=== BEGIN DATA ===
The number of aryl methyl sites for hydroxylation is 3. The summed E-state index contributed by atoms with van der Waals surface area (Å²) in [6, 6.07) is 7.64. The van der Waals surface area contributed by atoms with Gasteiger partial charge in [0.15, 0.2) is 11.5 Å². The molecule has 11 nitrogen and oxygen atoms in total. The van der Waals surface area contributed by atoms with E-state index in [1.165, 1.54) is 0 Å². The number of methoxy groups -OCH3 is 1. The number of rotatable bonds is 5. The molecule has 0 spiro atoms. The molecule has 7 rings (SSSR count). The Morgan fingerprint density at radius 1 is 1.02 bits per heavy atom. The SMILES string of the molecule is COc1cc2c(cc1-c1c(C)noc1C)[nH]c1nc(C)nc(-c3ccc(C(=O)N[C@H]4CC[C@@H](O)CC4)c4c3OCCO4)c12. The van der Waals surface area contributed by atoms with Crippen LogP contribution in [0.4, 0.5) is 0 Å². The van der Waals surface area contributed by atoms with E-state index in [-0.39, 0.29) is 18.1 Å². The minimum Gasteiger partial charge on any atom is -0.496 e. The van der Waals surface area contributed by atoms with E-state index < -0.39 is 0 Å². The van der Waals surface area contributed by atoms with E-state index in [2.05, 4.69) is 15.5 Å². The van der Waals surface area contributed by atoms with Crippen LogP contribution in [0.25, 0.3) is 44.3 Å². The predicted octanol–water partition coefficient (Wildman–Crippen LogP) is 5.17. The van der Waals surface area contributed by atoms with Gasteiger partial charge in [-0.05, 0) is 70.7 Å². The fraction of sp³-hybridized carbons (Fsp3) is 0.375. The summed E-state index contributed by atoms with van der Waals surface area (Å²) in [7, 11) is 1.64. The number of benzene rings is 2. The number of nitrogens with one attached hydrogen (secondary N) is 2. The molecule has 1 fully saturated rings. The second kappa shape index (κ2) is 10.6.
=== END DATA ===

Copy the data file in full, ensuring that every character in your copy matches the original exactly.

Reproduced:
The number of aryl methyl sites for hydroxylation is 3. The summed E-state index contributed by atoms with van der Waals surface area (Å²) in [6, 6.07) is 7.64. The van der Waals surface area contributed by atoms with Gasteiger partial charge in [0.15, 0.2) is 11.5 Å². The molecule has 11 nitrogen and oxygen atoms in total. The van der Waals surface area contributed by atoms with E-state index in [1.165, 1.54) is 0 Å². The number of methoxy groups -OCH3 is 1. The number of rotatable bonds is 5. The molecule has 0 spiro atoms. The molecule has 7 rings (SSSR count). The Morgan fingerprint density at radius 1 is 1.02 bits per heavy atom. The SMILES string of the molecule is COc1cc2c(cc1-c1c(C)noc1C)[nH]c1nc(C)nc(-c3ccc(C(=O)N[C@H]4CC[C@@H](O)CC4)c4c3OCCO4)c12. The van der Waals surface area contributed by atoms with Crippen LogP contribution in [0.4, 0.5) is 0 Å². The van der Waals surface area contributed by atoms with E-state index in [-0.39, 0.29) is 18.1 Å². The minimum Gasteiger partial charge on any atom is -0.496 e. The van der Waals surface area contributed by atoms with E-state index < -0.39 is 0 Å². The van der Waals surface area contributed by atoms with E-state index in [2.05, 4.69) is 15.5 Å². The van der Waals surface area contributed by atoms with Crippen LogP contribution in [0.25, 0.3) is 44.3 Å². The predicted octanol–water partition coefficient (Wildman–Crippen LogP) is 5.17. The van der Waals surface area contributed by atoms with Gasteiger partial charge in [-0.05, 0) is 70.7 Å². The fraction of sp³-hybridized carbons (Fsp3) is 0.375. The summed E-state index contributed by atoms with van der Waals surface area (Å²) in [7, 11) is 1.64. The number of benzene rings is 2. The number of nitrogens with one attached hydrogen (secondary N) is 2. The molecule has 1 fully saturated rings. The second kappa shape index (κ2) is 10.6.